The White Sox traded outfielder Alejandro De Aza to the Baltimore Orioles Saturday evening in a deal that netted Chicago two right-handed pitching prospects, Mark Blackmar and Miguel Chalas. De Aza had been rumored as a potential trade piece to be moved before the non-waiver trade deadline, along with fellow outfielder Dayan Viciedo. However, it has been only after the deadline that the White Sox have become active in the trade market, moving Alejandro De Aza and Gordon Beckham in the last nine days.
In return for De Aza, the White Sox received two respectable pitching prospects. RHP Mark Blackmar has pitched for the Frederick Keys in the Advanced-A Carolina League, posting a 10-1 record with a 3.18 ERA and 83 strikeouts, according to MiLB.com. More impressively, in his last 10 starts Blackmar owns a 6-0 record with a 2.09 ERA. Ryan Sullivan at Orioles Uncensored described his two-seam fastball as being major-league ready, predicting that, “If he can develop one or both of his off-speed offerings, he could develop into a major league deliver.” He may or may not end up as an ace in the ‘pen, but he seems to be good for a web gem every now and again.
Miguel Chalas made the jump from Advanced-A Frederick to Triple-A Norfolk late this month. While he posted an unimpressive 4.80 ERA with the Frederick Keys for most of the 2014 season, he owns a 1.29 ERA in seven innings pitched with the Norfolk Tides in two appearances since his promotion. He has struck out 54 batters in 76.1 innings this season according, according to MiLB.com. Orioles Nation notes that his, “Small frame has forced a move to the bullpen, but fastball/slurve combo will play well out of bullpen.” Chalas’ fastball reaches into the mid-90s, but he incorporates an off speed breaking pitch that dips into the high 70s according to the same report.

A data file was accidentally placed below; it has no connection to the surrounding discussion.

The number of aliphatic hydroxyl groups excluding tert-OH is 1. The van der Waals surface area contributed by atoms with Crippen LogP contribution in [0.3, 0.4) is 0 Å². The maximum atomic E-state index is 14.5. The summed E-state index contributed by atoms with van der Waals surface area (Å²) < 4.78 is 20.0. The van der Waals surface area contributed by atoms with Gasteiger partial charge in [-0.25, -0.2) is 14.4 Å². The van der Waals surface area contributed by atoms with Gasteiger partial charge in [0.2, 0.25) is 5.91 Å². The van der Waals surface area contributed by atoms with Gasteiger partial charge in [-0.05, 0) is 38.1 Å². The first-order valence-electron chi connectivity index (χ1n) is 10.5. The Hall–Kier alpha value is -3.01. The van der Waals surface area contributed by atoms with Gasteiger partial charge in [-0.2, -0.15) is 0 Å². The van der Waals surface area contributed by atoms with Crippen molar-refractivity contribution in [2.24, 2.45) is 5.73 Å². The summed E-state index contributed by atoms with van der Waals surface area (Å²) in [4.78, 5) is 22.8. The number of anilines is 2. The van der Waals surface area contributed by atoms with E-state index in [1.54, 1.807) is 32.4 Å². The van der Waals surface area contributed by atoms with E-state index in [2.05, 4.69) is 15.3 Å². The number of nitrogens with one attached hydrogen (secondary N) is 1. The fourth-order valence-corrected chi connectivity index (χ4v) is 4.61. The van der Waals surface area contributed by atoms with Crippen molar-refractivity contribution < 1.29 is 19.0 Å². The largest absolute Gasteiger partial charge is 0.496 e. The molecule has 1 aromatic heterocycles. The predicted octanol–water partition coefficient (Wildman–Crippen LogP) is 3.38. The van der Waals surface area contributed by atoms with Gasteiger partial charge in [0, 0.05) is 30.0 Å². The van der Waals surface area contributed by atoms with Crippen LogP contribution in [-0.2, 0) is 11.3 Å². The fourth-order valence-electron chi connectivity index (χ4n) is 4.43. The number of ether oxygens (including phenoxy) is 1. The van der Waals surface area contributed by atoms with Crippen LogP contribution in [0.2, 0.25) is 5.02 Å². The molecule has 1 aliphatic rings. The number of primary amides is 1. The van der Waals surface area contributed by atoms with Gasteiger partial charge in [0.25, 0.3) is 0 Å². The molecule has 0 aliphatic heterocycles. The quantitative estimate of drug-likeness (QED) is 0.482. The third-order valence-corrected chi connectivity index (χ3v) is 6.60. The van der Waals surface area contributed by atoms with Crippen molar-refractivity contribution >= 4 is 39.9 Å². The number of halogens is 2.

This deal was better than could have been expected for the White Sox. They received two warm bodies that could develop into bullpen contributors within the next few years. They also shed Alejandro De Aza’s arbitration-eligible salary for 2015, which would have likely cost the team $5-6 million. Coupled with the Gordon Beckham deal, the organization has saved approximately $10-12 million for the 2015 season in the last week and a half.
Given the bullpen’s 2014 performance, it should come as no surprise that White Sox general manager, Rick Hahn, has sought to fortify the organization with as many young arms as possible. The team’s bullpen has been atrocious when it’s mattered most, ranking 4th in the majors with 19 blown saves and 28th in save percentage, according to ESPN.com. Much of that can be attributed to young pitchers pitching out of their comfort zone. At the same time, veterans that were expected to be stabilizing forces in the bullpen have floundered and proven to be the biggest liabilities.
With the return of Avisail Garcia to the everyday lineup and recent performance of Jordan Danks, the White Sox are aware of where their most pressing holes are that need to be filled. The free agent market has not been kind to the White Sox bullpen and the organization has plenty of outfielders capable of producing to the extent that De Aza has performed this season. This trade was an excellent example of organization recognizing and reacting to those realities.